Better living through effective exploitation of complex rule systems.

Better living through effective exploitation of complex rule systems.

The innate positive effects that wargaming has on kids are all well and good, but as a wargamer it is in your own self-interest to grow the hobby. What sort of commander would you be if you didn’t take time to maintain your lines of supply?

Like so many other masculine hobbies that had their heydays prior to the internet revolution, board wargames are maintained by a graying old guard. If the old guard fails to pass the torch on to a new generation, then wargames won’t just vanish with a pop upon the death of the last grognard, the market itself will wither and surviving wargamers will find the games themselves in increasingly short supply. What producer would enter a market composed of stodgy old timers content to spend their dotage pushing cardboard around increasingly frayed and faded boards? A market composed of people who have everything they need and no interest in new titles is no market at all.

Even if you own all the classic titles you’ll ever need, you are just one fire or flood away from needed a fresh supply of wargames. Consider introduce a new breed of generals to the hobby as a form of insurance – a way to create a sort of market reserve-battalion for use in the event that your first tactic (hoarding old games) does not survive contact with the enemy (time and entropy). A reserve force provides financial incentives for producers to both maintain the old titles, and experiment with new twists on the old ways. It may not be possible to recapture the mass market appeal or numbers of the early days of the wargaming hobby, but maintaining a solid number of core hobbyists is all it takes in these reduced barriers to entry, streamlined production processes, and low cost marketing through the internet.

If that isn’t enough, there’s another even bigger reason to spend time pushing cardboard around the table with your kids – it’s good for society. Healthy families with heavily involved fathers have always been a bulwark against societal breakdown. Study after study proves that the more time fathers spend with kids, the better the outcomes for those kids, and the healthier a society becomes. There is enormous value in just sitting down at the table for an hour with one of your kids and, free of all distraction, just showering them with your attention. For that hour you are acting as a guide and instructor and authority. You help them untangle logical and tactical knots. You can even expose some vulnerability and demonstrate how to be vulnerable without being weak, and how to let your emotions guide you without controlling you. You push them gently in a controlled environment, so that when the world pushes them hard in an uncontrolled environment, they have the tools and experience to push back even harder.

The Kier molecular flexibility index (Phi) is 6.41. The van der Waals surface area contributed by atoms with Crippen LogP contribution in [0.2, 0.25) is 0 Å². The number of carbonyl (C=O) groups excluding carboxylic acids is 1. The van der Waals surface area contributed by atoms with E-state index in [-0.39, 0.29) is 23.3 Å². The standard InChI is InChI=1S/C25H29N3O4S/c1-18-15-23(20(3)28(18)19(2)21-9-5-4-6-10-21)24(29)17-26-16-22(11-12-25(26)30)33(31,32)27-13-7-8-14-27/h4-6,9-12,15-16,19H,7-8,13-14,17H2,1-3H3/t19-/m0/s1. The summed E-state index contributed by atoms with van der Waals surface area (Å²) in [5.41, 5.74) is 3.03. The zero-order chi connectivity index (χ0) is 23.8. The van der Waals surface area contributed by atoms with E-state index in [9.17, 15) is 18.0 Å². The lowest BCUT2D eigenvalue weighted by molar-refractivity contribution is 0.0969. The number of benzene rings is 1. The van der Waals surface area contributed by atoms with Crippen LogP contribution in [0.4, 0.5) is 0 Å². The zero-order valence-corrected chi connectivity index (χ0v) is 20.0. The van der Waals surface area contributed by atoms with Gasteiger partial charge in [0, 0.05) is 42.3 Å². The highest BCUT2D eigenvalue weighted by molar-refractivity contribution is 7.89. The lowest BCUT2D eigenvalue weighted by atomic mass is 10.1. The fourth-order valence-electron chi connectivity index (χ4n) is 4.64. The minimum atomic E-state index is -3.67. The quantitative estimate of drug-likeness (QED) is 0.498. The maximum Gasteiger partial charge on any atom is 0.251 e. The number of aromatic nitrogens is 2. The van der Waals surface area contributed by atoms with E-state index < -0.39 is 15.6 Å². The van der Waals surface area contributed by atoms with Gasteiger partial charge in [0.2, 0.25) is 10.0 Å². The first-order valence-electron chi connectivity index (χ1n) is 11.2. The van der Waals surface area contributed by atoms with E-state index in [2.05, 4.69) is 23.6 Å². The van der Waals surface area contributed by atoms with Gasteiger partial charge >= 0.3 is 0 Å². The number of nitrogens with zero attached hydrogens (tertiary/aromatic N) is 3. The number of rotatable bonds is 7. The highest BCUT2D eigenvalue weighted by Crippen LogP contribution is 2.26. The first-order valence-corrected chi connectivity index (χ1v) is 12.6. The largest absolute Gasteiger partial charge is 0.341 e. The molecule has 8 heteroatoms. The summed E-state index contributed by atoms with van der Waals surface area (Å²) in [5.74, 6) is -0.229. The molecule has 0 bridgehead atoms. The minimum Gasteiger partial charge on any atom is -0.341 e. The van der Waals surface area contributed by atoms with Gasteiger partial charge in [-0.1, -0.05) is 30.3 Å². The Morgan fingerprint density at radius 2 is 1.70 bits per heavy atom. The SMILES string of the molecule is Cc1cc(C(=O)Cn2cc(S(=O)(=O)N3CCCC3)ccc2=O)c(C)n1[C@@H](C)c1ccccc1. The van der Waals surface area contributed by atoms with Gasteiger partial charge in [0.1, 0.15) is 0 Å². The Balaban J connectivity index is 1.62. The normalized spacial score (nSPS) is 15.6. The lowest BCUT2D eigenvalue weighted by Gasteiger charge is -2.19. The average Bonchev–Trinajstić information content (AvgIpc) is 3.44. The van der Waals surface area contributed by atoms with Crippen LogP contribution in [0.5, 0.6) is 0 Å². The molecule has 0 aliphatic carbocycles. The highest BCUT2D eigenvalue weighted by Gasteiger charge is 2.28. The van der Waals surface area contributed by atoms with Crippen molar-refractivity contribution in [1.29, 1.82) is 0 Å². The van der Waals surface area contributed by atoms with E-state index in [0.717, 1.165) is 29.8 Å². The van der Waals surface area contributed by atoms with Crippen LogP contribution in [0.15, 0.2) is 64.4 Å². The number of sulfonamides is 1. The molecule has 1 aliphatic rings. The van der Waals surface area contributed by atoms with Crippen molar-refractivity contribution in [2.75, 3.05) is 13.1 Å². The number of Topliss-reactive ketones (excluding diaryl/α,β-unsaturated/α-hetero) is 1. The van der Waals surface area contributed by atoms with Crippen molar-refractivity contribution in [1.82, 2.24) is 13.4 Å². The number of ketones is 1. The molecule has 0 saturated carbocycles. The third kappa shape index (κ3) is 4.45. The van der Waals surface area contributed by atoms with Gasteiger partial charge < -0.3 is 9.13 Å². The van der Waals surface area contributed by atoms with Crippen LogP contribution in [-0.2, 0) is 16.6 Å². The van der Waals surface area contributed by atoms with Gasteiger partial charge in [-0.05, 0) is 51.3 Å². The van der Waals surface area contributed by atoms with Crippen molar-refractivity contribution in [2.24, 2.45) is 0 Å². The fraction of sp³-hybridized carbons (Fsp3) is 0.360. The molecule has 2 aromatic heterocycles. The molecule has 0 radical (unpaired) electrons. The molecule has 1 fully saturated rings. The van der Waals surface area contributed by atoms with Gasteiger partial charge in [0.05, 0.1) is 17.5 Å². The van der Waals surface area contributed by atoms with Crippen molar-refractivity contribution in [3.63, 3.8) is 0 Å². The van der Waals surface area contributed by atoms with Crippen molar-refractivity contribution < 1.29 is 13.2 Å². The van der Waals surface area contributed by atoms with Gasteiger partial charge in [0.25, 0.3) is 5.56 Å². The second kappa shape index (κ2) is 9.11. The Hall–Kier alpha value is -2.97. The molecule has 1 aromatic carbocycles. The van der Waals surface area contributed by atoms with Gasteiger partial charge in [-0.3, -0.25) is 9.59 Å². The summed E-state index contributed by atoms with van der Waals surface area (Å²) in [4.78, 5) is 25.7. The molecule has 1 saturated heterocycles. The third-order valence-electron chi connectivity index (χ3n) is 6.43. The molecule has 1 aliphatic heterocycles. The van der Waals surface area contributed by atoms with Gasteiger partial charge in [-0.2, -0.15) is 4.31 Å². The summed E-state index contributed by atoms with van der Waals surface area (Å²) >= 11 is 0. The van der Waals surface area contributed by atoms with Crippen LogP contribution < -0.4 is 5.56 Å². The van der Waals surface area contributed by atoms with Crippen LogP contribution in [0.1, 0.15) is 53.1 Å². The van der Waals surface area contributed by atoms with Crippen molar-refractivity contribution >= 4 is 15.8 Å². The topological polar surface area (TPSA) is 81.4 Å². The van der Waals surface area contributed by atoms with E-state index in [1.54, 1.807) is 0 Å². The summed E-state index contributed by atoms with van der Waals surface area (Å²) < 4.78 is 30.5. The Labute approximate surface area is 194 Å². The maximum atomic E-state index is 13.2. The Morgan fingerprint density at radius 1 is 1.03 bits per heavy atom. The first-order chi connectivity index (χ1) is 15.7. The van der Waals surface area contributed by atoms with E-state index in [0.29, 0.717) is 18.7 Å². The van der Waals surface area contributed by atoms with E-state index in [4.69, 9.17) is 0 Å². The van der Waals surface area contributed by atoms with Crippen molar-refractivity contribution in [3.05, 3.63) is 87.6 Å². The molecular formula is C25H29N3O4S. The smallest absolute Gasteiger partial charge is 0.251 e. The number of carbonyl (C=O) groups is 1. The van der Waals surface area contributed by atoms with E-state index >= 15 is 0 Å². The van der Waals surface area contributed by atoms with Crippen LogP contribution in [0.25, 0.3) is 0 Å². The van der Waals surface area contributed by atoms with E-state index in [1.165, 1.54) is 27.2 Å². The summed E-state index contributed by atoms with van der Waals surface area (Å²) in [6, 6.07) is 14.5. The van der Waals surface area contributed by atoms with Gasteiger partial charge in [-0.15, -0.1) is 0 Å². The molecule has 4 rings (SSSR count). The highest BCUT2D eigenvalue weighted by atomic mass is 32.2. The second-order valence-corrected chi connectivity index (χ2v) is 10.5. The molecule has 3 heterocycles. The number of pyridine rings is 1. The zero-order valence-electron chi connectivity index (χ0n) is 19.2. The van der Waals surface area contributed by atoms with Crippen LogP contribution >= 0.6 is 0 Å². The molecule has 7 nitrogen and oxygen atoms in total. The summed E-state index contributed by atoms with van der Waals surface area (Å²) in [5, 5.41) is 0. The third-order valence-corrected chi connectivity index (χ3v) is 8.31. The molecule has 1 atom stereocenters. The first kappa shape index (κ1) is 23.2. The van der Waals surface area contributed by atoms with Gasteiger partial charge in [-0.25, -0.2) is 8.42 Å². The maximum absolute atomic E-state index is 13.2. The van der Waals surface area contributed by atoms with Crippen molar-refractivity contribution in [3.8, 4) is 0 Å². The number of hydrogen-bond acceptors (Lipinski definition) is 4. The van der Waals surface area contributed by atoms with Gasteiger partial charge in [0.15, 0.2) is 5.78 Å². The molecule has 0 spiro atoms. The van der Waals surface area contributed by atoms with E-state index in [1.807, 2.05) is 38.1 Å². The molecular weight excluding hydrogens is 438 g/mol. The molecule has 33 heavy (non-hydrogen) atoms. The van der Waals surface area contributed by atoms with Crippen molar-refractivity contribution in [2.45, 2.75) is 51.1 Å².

So no more excuses. You know they can do it. You know it’s good for them. So get out there and make those kids play wargames.
Of course, if you want them to enjoy wargames, you can’t just force them to sit down and grind through a few turns of The Rise and Decline of the Third Reich, or demand they study and apply the rules for Advanced Squad Leader. That’s a punishment, not a treat, and it’s a good way to drive your kids away from the hobby for life. The real trick is introducing the hobby to kids in a way that sparks their interest and causes them to start chasing down old copies of Warpwar or Circus Maximus on their own time. Next time we will look at some ways to plant those seeds in a way that feels more like a reward than a punishment.

– Jon

5 Comments
  • Jeffro says:

    Excellent tabletop games that 11 to 14 year olds will play:

    Commands & Colors: Ancients
    Ogre: Designers Edition
    Federation Commander
    The Awful Green Things From Outerspace

    Some kids have the gamer gene. Some don’t. If you find the one kid that is on fire to play the heck out of this stuff, the other ones that are more on the fence about it will get drawn in.

    Also: conventions that are focused on board game tournaments (ie, Prezcon in Charlottesville, VA) are a great place for kids to try dozens of games in a short period without having to buy and learn them all on their own in succession.

    Cooperative games like Pandemic can go a long way toward accommodating non-gamers. Girls and socialists are just not that into direct conflict. Boys will come back again and again once they figure out that they can destroy their peers.

    One thing about Commands & Colors: Ancients– the imbalanced scenarios mean that dad can play his best and the kid still has a chance. Nobody likes to lose repeatedly, but the satisfaction that comes with real mastery is addictive once someone gets over the hump.

  • Cirsova says:

    The biggest issue is finding people with the time, patience and space to commit to something that can take days to play. Close family and loved ones are the best place to start, because they’ll have the most patience for figuring out all of the complexities of a game with a 20 to 60 page manual that will require being left set up for at least a couple days (if not weeks).

    Ogre is definitely a good “introductory” game, because you can sell someone on the whole hex n chit wargame in a package that can take 20-30 minutes to play easier than asking them to devoting a month to recreating the Yom-Kippur War or the siege of Velikiye Luki or something.

  • Scott says:

    Vote #3 here for Ogre! Small and easy enough to serve as an intro while fun to play.

  • Adam says:

    My father introduced me to gaming when I was ten years old with Avalon Hill’s ‘The Russian Campaign’. We played it to death until he couldn’t beat me any more. A great introduction to gaming and one that is more than adequate for quite young children.